During a recent get-together with some friends, the topic of how much we all budget for buying groceries came up in conversation. Since I had started dabbling in extreme couponing, I recently adjusted my grocery budget from $400 a month to $250 a month. My friends were surprised at my lofty goal and felt in a way that it was unreasonable, although not necessarily unattainable.
After having that conversation, I began thinking about my budget caps, not just for groceries, but for all of my expense categories and how I determined the dollar amounts that I was willing to spend for each.
So how does one figure out how to allocate funds in a budget? At what point are you running yourself ragged trying to save more than what is reasonable, and conversely, at what point are you spending more than you should?
Below are 9 ideas to help you set appropriate budget goals in each of your categories.
1. Analyze Your Past Spending
While this may not work for all categories, how much you have spent in the past is a good indication of how much you will spend in the future. This is especially helpful for such categories as “Gas” and “Food.” For other categories, like “Dining Out”, your past spending habits do not indicate if this is an appropriate amount to budget; they simply indicate what you’ve been doing. Online tools and software like Mint and You Need a Budget make it easy for you to see your past spending – with pretty graphs and charts.
2. Talk to Your Friends
While all families are different and should not be on the same budget, you can get some great ideas and tips from friends. This is especially helpful if you talk to friends that live in the same area and have similar expenses. By talking to my friends, I was able to reason that $250 might not be a sensible amount for a family to spend on groceries in a month in my area.
3. Work with Your Constraints
When you sit down to work on your budget, start by listing out your current constraints, such as your mortgage payment, insurance, and income. You can automatically put those into your budget and then fit the rest of the pieces together.
Using the 5S budgeting system or the envelope budgeting system is a good way to get yourself started. If you find that your budgetary limitations are a little too constraining, consider finding ways to make extra income, refinancing your mortgage, or making adjustments to your insurance policies.
Be flexible at first when setting up how much money goes into each of your budget categories, and consider experimenting with various combinations. Commit to a combination for a couple of months, and see if you are able to stay within your budget without feeling too strained in any one category. If what you are doing is too stressful on your finances, switch it up the following month.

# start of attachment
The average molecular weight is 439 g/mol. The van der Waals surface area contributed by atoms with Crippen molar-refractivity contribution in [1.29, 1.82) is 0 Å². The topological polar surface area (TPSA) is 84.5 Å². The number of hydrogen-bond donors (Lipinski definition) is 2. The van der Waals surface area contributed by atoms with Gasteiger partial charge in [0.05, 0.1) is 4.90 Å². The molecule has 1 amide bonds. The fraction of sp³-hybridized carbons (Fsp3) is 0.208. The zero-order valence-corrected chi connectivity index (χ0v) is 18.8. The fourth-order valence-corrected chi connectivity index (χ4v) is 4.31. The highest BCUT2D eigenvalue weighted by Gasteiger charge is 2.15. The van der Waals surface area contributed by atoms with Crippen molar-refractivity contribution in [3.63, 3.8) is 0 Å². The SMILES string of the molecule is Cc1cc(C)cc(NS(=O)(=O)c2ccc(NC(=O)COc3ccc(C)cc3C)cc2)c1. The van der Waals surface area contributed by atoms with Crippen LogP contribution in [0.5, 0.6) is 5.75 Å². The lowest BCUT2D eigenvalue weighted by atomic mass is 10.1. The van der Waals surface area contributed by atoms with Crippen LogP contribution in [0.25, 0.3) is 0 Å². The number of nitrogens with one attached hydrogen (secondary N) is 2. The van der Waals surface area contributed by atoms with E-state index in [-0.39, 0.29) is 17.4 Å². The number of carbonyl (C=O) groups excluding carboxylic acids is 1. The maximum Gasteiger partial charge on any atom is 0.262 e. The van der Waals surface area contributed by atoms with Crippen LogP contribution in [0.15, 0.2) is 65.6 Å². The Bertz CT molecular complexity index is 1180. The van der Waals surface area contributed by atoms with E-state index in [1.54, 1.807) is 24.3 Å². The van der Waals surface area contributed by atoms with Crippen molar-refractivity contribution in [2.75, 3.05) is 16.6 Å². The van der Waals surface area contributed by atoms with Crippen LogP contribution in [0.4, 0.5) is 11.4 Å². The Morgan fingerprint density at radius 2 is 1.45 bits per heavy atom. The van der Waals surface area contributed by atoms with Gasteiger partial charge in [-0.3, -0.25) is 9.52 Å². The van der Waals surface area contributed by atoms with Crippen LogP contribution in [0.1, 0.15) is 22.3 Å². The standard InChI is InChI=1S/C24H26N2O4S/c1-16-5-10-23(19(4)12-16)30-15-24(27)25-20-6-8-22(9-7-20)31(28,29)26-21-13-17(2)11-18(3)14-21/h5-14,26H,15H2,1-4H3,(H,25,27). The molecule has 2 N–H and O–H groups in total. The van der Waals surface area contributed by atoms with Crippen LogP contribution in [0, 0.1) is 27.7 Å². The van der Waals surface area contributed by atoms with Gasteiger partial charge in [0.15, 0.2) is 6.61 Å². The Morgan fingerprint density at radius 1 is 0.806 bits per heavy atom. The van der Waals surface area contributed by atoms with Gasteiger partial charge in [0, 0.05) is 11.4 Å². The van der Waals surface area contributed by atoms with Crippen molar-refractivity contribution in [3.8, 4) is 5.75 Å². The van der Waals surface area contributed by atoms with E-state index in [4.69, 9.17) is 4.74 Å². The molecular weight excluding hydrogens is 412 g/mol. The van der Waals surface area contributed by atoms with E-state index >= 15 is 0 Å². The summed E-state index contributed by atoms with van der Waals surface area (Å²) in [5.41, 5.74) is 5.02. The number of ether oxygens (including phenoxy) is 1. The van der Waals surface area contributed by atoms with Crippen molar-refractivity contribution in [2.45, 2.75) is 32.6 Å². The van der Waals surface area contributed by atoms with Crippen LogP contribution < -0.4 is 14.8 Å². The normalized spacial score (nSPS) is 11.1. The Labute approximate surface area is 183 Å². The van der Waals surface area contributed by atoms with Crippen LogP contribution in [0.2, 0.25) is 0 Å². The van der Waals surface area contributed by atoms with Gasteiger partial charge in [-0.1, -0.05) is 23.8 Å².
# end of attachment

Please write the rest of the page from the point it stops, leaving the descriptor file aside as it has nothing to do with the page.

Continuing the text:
5. Be Realistic
If you are unable to reach your goal of being under your budget after a few months, chances are your budget goal is unrealistic. Perhaps you’re trying to spend too little an amount for a certain activity. For example, my husband and I set our monthly budget for eating out at only $25. We found that with the number of times we have to either eat on the run or meet up with friends, it wasn’t very realistic. So we upped our dining out budget a bit.
6. Cut Expenses in Baby Steps
One challenge that I faced going from a food budget of $400 to $250 was that it was a giant step. It was nearly a 40% cut! It’s no wonder that I have been unsuccessful in meeting that budget goal. A better approach for me would have been to lower my budget from $400 a month to $350 a month and then to $300 a month. That would have made the transition easier and would have helped me to not feel so defeated.
7. Evaluate Frequently
You should evaluate your budget frequently, at least once a month. See where you are overspending and where you are underspending. If you are underspending in some areas and overspending in others, you can adjust your budget accordingly. Just don’t forget about your budget for 6 months and then realize that you’ve been over budget and neglecting to fix it. It could be too late by then.
8. Work as a Team
If you are married, work with your spouse to create and manage a unified budget for couples. If you are single, find a trustworthy friend or family member who you can rely on as a support system or to run ideas by. Two heads are better than one.
9. Attainable Does Not Equal Reasonable
Just because you can do something doesn’t mean that you should actually do it. For example, if you were able to live off of $25 worth of groceries a month, it doesn’t mean you should. Is it worth clipping all those grocery coupons or living off of certain foods because you got a deal? How would your health be affected? Remember that quality of life should be a large factor as you put together your budget amounts.
Unfortunately, there is no magical formula that determines how much you should budget for certain items. The best guideline is to put the pieces together and experiment to see what works best for you.
Do you have any personal budgeting tips for allocating money to categories in a budget? How much do you typically spend on standard budget categories like food shopping, utilities and entertainment? Please share in the comments below.
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